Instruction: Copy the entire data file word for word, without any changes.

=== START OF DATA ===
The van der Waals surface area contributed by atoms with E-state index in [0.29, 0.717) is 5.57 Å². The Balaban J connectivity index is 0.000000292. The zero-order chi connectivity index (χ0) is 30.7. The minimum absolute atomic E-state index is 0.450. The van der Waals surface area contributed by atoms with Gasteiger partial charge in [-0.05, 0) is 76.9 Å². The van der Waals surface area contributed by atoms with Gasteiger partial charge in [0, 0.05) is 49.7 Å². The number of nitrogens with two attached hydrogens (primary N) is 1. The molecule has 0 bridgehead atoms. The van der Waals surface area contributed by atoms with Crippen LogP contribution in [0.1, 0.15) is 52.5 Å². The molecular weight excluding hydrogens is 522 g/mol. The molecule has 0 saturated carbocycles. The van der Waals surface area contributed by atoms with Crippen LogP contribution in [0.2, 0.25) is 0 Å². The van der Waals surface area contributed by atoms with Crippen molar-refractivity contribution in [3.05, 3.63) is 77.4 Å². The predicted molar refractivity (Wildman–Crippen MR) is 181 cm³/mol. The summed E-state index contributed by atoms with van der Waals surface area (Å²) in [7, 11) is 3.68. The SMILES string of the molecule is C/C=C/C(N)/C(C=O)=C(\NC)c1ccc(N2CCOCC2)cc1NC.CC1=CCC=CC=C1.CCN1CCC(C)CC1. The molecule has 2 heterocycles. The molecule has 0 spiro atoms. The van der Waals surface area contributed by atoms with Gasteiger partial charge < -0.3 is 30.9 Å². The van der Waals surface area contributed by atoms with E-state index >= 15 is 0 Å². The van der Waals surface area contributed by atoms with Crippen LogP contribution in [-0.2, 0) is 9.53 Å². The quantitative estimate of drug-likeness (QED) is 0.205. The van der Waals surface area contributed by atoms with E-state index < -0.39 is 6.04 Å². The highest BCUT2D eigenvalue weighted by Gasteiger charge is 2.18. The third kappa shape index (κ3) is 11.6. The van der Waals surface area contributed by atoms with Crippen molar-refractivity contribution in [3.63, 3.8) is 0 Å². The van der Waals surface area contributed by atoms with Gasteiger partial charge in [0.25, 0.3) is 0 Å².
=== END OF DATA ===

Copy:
The van der Waals surface area contributed by atoms with E-state index in [0.29, 0.717) is 5.57 Å². The Balaban J connectivity index is 0.000000292. The zero-order chi connectivity index (χ0) is 30.7. The minimum absolute atomic E-state index is 0.450. The van der Waals surface area contributed by atoms with Gasteiger partial charge in [-0.05, 0) is 76.9 Å². The van der Waals surface area contributed by atoms with Gasteiger partial charge in [0, 0.05) is 49.7 Å². The number of nitrogens with two attached hydrogens (primary N) is 1. The molecule has 0 bridgehead atoms. The van der Waals surface area contributed by atoms with Crippen LogP contribution in [0.1, 0.15) is 52.5 Å². The molecular weight excluding hydrogens is 522 g/mol. The molecule has 0 saturated carbocycles. The van der Waals surface area contributed by atoms with Crippen LogP contribution in [0.2, 0.25) is 0 Å². The van der Waals surface area contributed by atoms with Crippen molar-refractivity contribution in [3.05, 3.63) is 77.4 Å². The predicted molar refractivity (Wildman–Crippen MR) is 181 cm³/mol. The summed E-state index contributed by atoms with van der Waals surface area (Å²) in [7, 11) is 3.68. The SMILES string of the molecule is C/C=C/C(N)/C(C=O)=C(\NC)c1ccc(N2CCOCC2)cc1NC.CC1=CCC=CC=C1.CCN1CCC(C)CC1. The molecule has 2 heterocycles. The molecule has 0 spiro atoms. The van der Waals surface area contributed by atoms with Gasteiger partial charge < -0.3 is 30.9 Å². The van der Waals surface area contributed by atoms with E-state index >= 15 is 0 Å². The van der Waals surface area contributed by atoms with Crippen LogP contribution in [-0.2, 0) is 9.53 Å². The quantitative estimate of drug-likeness (QED) is 0.205. The van der Waals surface area contributed by atoms with E-state index < -0.39 is 6.04 Å². The highest BCUT2D eigenvalue weighted by Gasteiger charge is 2.18. The third kappa shape index (κ3) is 11.6. The van der Waals surface area contributed by atoms with Crippen molar-refractivity contribution in [3.63, 3.8) is 0 Å². The van der Waals surface area contributed by atoms with Gasteiger partial charge in [0.25, 0.3) is 0 Å².